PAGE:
TM enthusiasts stand by the practice due to its numerous benefits. According to the TM’s official website and supporting journal articles on the subject, it encourages the development of total brain functioning by improving communication between different parts of the brain; it promotes creativity and reduces stress by easing access to the thinking mind and reducing activation of the sympathetic nervous system; TM enables the management of diabetes symptoms by minimising stress and, as a result, blood pressure; and it contributes to the creation of a healthy, peaceful and creative society by encouraging the same traits in its practitioners.

In recent years, TM has been introduced to teenaged school children in the hopes of boosting their ability to concentrate in the classroom and increase their IQ’s, and it has been promoted as an acceptable workplace habit to increase employee mental health and productivity. Outside of such institutional venues, TM is practiced by millions seeking health and balance of the body and mind.

The Maharishi Mahesh Yogi
Born in 1917 in Madhya Pradesh, India, Mahesh Prasad Varma (later changed to Maharishi Mahesh) began his spiritual studies under Swami Brahmananda Saraswati in 1940 after completing a Masters Degree in Physics. After twelve years studying meditation under the Swami, he decided to become a Maharishi (a teacher of mysticism and spiritual knowledge) and share his views on meditation with the world.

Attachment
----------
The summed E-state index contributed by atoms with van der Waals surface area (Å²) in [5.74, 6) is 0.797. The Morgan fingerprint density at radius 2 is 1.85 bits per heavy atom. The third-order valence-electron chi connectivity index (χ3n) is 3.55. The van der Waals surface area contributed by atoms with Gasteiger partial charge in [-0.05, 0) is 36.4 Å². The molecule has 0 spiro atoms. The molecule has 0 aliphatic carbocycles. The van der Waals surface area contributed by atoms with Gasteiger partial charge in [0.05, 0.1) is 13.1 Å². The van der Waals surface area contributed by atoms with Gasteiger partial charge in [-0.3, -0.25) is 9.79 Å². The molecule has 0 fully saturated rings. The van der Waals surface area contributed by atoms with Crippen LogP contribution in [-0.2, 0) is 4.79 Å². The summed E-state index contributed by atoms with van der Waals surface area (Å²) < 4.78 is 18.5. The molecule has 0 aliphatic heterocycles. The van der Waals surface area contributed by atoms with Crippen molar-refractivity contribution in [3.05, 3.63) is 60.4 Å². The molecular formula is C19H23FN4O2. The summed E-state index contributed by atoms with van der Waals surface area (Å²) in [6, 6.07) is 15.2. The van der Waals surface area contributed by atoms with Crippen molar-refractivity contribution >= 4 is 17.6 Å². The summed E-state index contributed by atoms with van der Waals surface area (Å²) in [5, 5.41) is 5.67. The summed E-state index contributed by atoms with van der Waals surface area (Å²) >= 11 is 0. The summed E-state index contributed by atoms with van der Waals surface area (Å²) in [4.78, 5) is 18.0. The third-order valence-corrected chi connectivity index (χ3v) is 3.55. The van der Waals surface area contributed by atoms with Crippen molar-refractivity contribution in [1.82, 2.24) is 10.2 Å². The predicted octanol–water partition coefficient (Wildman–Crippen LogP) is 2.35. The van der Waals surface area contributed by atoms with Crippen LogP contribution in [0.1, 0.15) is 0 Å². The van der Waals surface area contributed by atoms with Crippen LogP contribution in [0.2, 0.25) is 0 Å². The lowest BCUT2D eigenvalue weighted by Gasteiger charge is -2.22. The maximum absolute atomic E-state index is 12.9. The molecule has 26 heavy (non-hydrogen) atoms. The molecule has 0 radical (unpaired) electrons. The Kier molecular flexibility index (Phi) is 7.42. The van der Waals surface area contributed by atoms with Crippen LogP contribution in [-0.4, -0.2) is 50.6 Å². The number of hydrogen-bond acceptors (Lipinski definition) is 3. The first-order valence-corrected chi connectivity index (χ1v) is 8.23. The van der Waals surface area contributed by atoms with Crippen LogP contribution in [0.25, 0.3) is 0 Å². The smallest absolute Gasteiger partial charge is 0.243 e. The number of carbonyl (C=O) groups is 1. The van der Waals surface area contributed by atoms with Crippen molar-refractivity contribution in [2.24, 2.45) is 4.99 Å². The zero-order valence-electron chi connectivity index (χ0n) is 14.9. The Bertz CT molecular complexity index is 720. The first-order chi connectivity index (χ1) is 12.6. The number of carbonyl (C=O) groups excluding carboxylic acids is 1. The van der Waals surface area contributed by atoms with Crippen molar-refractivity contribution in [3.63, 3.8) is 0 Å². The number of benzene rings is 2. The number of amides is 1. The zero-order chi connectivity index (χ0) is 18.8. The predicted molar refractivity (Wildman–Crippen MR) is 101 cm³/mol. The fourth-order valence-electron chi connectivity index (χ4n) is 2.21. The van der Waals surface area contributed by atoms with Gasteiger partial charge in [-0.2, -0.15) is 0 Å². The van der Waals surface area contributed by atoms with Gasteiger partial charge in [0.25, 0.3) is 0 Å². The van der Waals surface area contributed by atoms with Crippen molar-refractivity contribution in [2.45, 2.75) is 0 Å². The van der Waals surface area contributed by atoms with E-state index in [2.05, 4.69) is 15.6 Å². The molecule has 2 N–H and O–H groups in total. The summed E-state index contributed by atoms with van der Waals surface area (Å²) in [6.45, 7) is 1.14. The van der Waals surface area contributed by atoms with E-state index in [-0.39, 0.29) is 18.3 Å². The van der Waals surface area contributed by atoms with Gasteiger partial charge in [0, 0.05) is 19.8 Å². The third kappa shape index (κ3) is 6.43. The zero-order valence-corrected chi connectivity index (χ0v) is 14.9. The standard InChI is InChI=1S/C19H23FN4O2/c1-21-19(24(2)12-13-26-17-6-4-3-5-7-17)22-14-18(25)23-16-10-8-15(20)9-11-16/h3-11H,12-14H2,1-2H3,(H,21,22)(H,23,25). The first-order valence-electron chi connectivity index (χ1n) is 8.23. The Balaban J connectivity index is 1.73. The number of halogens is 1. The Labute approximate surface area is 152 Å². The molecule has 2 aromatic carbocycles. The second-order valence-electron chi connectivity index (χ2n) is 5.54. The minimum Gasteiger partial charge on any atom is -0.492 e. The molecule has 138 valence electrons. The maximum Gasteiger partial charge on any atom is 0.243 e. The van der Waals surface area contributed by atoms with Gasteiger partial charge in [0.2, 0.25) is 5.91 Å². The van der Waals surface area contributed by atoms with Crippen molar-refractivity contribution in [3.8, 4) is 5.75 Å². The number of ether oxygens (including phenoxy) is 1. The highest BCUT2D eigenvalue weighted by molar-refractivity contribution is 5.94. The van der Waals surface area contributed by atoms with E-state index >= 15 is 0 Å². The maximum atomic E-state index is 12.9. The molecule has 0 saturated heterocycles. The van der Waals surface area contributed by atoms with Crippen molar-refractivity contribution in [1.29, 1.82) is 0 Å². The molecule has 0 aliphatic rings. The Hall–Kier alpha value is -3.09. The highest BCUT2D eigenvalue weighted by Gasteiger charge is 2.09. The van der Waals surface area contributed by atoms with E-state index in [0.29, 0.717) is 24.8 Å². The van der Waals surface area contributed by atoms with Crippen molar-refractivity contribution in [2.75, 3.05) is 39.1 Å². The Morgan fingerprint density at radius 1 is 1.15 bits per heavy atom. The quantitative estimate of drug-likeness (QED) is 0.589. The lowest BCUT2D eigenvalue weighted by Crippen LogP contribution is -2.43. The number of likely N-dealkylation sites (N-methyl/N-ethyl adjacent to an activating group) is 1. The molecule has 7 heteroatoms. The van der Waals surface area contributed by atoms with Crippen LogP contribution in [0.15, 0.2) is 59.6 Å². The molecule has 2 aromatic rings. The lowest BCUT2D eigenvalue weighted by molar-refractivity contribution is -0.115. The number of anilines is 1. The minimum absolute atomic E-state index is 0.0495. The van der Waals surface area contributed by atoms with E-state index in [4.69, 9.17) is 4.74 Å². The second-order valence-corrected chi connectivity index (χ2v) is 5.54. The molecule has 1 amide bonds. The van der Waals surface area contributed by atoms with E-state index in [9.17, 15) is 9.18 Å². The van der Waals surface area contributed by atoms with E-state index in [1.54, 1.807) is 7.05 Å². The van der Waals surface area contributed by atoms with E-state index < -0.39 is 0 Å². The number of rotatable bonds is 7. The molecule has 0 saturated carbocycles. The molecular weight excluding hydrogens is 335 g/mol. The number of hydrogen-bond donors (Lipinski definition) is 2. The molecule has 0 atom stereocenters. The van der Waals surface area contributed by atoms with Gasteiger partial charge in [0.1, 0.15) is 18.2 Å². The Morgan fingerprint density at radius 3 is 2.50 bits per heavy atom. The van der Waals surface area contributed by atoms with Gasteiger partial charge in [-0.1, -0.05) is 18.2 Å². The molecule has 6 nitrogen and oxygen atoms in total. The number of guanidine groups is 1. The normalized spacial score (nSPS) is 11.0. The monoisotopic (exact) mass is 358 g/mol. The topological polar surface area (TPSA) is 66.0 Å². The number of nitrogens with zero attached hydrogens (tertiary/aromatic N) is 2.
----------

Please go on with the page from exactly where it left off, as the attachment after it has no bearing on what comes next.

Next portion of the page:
Maharishi Mahesh Yogi developed TM in 1955, established the Spiritual Regeneration Movement in 1957 and kicked off his first world tour in 1958. Beginning in the 1970’s, the Maharishi sought to establish enough TM teaching centres globally to accommodate one in every million humans and in 1975 introduced TM-Sidhi – at the time claiming it could teach people to fly and develop other superhuman-esque abilities! The Maharishi also introduced Maharishi Vedic Science (MVS) for those wanting to add a touch of the Maharishi to their health-care, architecture, farming and musical tastes. Nobody makes a TM mix-tape quite like the Maharishi Mahesh Yogi. Though TM-Sidhi and MVS are creations of the Maharishi and related to TM, they are not active requirements of practicing TM.